Dr Gabrielle Vivian-Smith, Australian Chief Plant Protection Officer, Department of Agriculture, Fisheries and Forestry. MELINA ETCHES/23082505
The International Plant Protection Convention (IPPC) - the standard-setting body for plants and plant products based in Rome, develops draft standards every year which are sent to all the members of the Pacific Plant Protection Organisation (PPPO) to review and to ensure they are relevant to the Pacific.
Following the the three-day PPPO and IPPC workshop that was held last week, Dr Gabrielle Vivian-Smith, Australian Chief Plant Protection Officer, Department of Agriculture, Fisheries and Forestry said discussions involved the importance of standards in plant health.
The international standards are really important for
providing protection from plant diseases and pests, stopping the spread of
plant and diseases also enabling trade, said Dr Vivian-Smith.
“A lot of the pathways that pests and diseases come in
on might be related to fresh produce, container pests, passengers bringing
goods from other countries so international standards help us to create
harmonised regulations internationally.
“So, they help facilitate trade but at the same time
provide that protection for our environment, food security and healthy plants.”
Life is basically dependant on having healthy plants
they’re pretty fundamental to this work, she said.
Standards PPPO have focused on have included wood
products such as pellets with bora, and fruit fly hosts.
There are different research from around the world, different ideas therefore the workshop was also trying to create a single set of terminology.
Surveillance was discussed in looking for plant pests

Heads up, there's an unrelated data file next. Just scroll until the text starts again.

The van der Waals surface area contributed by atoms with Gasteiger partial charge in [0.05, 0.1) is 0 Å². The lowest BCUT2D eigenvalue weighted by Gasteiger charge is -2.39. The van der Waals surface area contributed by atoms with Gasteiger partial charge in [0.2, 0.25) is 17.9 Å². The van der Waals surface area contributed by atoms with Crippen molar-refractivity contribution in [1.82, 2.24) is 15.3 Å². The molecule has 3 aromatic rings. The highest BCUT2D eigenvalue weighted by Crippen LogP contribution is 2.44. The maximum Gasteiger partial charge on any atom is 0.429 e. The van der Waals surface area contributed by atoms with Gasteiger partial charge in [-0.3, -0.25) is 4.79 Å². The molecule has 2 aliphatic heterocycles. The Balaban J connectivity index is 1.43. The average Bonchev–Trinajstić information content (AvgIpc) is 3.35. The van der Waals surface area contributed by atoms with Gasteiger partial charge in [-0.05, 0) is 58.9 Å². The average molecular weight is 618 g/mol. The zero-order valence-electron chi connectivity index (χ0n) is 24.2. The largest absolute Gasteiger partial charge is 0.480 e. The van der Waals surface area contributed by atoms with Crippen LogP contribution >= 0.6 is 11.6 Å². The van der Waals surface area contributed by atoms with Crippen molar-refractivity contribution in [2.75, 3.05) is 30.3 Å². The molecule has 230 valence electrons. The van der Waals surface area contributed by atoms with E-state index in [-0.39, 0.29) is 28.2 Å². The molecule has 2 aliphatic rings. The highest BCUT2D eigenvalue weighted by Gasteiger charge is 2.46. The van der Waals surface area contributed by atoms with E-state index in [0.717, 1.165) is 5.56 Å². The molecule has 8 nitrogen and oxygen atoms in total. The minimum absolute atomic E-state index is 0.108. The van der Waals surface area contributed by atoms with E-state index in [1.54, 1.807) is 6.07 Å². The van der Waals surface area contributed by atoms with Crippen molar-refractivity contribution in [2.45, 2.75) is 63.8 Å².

and disease, finding these early so they can be prevented and to stop the
impact of those pests, and disease early warning systems.
“Global trade and the movement of people also create
more connections which is great but that means more connections for pests to
find host plants and therefore increases the risk and potential for spread.
“Those sorts of changes do create higher risks, higher
probability of pest establishment, pest spread and pest impact.
“Plants, pests and diseases don’t respect boundaries,
we can’t keep them out just like that so it’s really important for us to work
together as a region because if we have a strong region Bio Security it helps
all of us in the region and can overcome pests and diseases and its impacts
“Stronger Pacific Bio Security system means better
outcomes for all of us so working together is really important,” said Dr
PPO are finding that in extreme weather events largely
the result of climate change such as cyclone storm events, heavy rainfall and
bushfires, do create a more vulnerable eco system and create a lot of
These extreme weather events do create a more
vulnerable system for pests to establish and they also bring in pests, she
The full Armyworm - a moth which is a very strong flyer across air currents has arrived in the Pacific region.
“It is a very
omnivorous pest so it feeds on a lot of different species and is a threat to
food security,” said Dr Vivian-Smith.
PPPO have formulated their advice that feeds into the
international standard-setting process, and as a Pacific region they will be
providing that advice through as part of the annual international standards-
It creates an ability for the Pacific voice to be
heard and to present what are important regional matters to ensure that the
international standards that are set are relevant for the Pacific and are going
to be useful, rather than for other regions in the world, she said.
Michael (Mick) Bartlett, Chief Executive Officer (CEO)
for Biosecurity Authority Fiji, said the working workshop was to draft and review
the Sanitary Phytosanitary Measures (SPM) that are used to govern that way of
trade - about pests and disease and the control of them.
“It’s work that can be quite tedious because its all
about the detail and it can be quite technical,” he said.
Recommendations were put in on what they believe have been omitted and should be in the draft, “better words so its accurate making sure that the glossary of terms that we use universally are recognised.
Over 40 participants from around the Pacific region attended
the workshop that was hosted at the Crown Beach Resort, Arorangi.